"The tunes are just like songs and have been continuously honed and worked until they are very wonderful things. There are many, many lives contained in what is on the surface a very simple jig or reel. There is celebration and exhilaration and pure Irish devilment in them. But there is also running through them many contradictory layers that can be very dark and painful. It’s as if the whole history of Ireland is contained in this music that cannot hide any part of it. For me music is the most honest language and it never lies.“

                                                                                               

Rob Zielinski

Rob started playing the fiddle when he was eight years old in Perth, Western Australia, learning to play by ear from Irish fiddle players Sean Doherty (Co Mayo) and Mick Doherty (Co Donegal). Mick came from a long line of travelling fiddle players, storytellers and tinsmiths from Donegal and was an inspiration and great friend for over 25 years. His uncle was the well known fiddle player Johnny Doherty. Sean was responsible for introducing Rob to the music of Paddy Canny and PJ Hayes, Michael Coleman, Aly Bain to name a few.

At seventeen Sean Doherty encouraged Rob to visit Ireland where he subsequently spent the following fourteen years on the West Coast, immersing himself in the music of the older generation. A chance encounter led him to live and work in Feakle where he met musicians such as Joe Bane, P.J and Martin Hayes, Paddy Canny, Martin Rochford and Francie Donnolly. He also was very interested in the West Clare fiddlers Junior Creehan, Bobby Casey and  Joe Ryan. The music of Paddy Fahey was high on the list as was the Sligo style and the music of Andy Davey. Andy, master of the Sligo style, became his mentor for the following ten years.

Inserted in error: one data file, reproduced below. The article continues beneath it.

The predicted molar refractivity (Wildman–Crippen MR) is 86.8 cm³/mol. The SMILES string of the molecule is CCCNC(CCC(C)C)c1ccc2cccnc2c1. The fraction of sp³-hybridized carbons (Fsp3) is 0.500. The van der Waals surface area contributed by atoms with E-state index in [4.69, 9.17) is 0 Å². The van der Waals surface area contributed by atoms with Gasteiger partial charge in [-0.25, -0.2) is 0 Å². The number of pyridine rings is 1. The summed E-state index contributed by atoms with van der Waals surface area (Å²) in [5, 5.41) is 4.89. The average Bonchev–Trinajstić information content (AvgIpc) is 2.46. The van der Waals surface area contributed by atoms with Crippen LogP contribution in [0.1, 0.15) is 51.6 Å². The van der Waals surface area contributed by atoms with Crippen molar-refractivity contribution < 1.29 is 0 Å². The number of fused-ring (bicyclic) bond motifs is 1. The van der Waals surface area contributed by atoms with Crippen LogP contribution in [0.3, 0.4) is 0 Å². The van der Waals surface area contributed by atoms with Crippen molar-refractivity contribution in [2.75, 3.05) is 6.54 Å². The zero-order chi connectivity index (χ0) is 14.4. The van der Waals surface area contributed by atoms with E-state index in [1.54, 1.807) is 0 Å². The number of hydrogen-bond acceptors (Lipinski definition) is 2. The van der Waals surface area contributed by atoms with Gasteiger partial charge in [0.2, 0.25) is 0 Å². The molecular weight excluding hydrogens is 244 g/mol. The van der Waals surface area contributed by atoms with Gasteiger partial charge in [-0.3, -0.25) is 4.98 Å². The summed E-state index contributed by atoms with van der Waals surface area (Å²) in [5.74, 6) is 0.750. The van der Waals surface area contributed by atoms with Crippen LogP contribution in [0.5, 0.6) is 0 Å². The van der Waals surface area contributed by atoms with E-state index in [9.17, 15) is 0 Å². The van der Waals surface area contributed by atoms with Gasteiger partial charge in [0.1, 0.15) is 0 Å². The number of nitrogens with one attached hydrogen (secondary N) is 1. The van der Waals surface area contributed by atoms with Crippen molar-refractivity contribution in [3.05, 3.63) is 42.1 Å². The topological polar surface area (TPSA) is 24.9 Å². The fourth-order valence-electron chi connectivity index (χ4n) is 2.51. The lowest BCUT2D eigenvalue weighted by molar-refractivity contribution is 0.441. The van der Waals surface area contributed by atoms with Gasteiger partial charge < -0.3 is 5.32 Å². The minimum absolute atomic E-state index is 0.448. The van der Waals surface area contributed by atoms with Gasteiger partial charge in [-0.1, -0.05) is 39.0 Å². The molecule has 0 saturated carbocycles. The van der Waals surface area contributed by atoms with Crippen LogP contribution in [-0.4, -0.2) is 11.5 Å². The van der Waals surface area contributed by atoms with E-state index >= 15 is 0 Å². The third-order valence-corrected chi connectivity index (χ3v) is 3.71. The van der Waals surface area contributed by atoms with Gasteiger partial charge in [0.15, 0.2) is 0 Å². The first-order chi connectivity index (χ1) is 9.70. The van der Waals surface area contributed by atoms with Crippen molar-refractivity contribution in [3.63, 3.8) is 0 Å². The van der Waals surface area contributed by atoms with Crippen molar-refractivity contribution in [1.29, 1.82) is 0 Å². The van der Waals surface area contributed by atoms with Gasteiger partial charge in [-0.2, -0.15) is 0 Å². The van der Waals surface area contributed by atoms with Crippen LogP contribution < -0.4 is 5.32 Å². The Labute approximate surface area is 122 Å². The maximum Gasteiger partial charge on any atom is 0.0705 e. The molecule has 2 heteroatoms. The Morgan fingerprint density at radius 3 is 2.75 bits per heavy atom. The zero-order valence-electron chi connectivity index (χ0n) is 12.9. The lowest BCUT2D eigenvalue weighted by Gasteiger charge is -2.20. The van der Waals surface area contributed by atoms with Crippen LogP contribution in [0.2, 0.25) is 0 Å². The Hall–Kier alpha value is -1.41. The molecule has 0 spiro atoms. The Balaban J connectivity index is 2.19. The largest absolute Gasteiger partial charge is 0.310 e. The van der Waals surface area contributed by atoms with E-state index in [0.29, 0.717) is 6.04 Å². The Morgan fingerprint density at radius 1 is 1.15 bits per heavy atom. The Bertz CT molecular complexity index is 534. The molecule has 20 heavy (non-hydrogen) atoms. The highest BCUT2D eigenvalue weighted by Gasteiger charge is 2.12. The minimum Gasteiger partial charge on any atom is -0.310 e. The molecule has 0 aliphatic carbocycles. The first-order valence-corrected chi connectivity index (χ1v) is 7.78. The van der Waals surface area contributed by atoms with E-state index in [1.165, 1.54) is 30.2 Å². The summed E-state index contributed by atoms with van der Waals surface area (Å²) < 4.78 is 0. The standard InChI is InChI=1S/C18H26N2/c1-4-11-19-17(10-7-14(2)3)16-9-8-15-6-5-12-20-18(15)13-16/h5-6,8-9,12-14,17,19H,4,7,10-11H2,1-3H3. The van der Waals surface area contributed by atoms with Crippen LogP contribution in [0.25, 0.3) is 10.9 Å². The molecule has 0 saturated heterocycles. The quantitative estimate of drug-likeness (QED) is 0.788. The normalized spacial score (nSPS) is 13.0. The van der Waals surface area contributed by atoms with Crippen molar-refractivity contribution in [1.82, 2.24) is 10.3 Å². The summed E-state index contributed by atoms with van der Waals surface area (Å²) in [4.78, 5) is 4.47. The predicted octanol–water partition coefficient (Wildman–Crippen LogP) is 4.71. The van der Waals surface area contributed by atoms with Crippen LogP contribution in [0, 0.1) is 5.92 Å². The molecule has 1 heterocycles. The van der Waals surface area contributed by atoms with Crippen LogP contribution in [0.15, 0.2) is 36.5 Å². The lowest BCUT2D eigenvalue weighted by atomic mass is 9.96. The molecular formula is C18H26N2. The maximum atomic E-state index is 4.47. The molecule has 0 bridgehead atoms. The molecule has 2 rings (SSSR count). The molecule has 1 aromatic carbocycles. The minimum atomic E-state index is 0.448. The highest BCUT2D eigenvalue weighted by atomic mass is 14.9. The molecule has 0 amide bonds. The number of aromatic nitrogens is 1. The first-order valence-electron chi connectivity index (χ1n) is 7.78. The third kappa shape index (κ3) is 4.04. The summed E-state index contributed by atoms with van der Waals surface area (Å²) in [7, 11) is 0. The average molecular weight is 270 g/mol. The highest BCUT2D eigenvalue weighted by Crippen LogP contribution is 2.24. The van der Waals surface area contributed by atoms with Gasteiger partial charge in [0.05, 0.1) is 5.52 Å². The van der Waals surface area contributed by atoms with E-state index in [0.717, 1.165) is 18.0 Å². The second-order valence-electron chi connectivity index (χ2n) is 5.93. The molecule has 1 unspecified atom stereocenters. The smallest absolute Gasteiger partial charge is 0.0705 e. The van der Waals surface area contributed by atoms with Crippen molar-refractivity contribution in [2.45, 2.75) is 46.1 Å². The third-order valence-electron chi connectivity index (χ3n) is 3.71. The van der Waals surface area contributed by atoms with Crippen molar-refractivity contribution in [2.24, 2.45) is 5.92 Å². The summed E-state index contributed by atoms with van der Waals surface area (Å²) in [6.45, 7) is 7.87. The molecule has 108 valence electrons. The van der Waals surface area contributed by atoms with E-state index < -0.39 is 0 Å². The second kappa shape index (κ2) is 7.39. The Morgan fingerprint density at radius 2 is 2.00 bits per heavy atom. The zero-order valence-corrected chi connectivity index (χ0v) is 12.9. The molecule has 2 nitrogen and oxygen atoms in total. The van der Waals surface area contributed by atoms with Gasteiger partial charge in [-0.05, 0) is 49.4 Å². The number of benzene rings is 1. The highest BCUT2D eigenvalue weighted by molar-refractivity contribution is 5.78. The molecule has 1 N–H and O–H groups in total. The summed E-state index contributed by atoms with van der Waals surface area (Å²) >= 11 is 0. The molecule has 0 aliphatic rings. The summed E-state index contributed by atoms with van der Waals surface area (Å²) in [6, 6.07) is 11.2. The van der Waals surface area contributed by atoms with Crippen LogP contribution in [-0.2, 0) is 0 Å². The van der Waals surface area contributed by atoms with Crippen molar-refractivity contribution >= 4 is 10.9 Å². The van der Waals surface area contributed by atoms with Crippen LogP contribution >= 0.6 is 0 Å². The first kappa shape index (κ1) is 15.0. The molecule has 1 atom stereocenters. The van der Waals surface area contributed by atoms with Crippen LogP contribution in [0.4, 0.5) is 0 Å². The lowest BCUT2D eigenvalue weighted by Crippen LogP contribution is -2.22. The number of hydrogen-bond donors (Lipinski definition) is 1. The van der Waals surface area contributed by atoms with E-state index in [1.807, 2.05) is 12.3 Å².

When injury prevented him from playing in his early thirties, he returned to Australia and spent many years recovering and rethinking his approach. With the help of his first mentor Mick, he rebuilt his playing from the premise of less is more. The old principles of the floating bow now made more sense and could be reapplied to all disciplines. Rob now draws no distinction between making violins, playing, teaching and composing.

Rob has toured Europe and America and in 2000 won Ireland's Michael Coleman Traditional Fiddle Player of the Year Award. He also taught music for three years at the Galway School of Traditional Irish Music and has continued to teach ever since. In 2012, with the support of The Nation Library of Australia, Rob and Mick Doherty released Out West, a collection of old and rare versions of tunes from Mick's family including many settings from Mick's father Hughie Doherty and Mick's grandfather Mickey Mor. 

Besides playing Traditional Irish Music, Rob is working on his own compositions, with the aim to record them on the violin he made specifically for himself.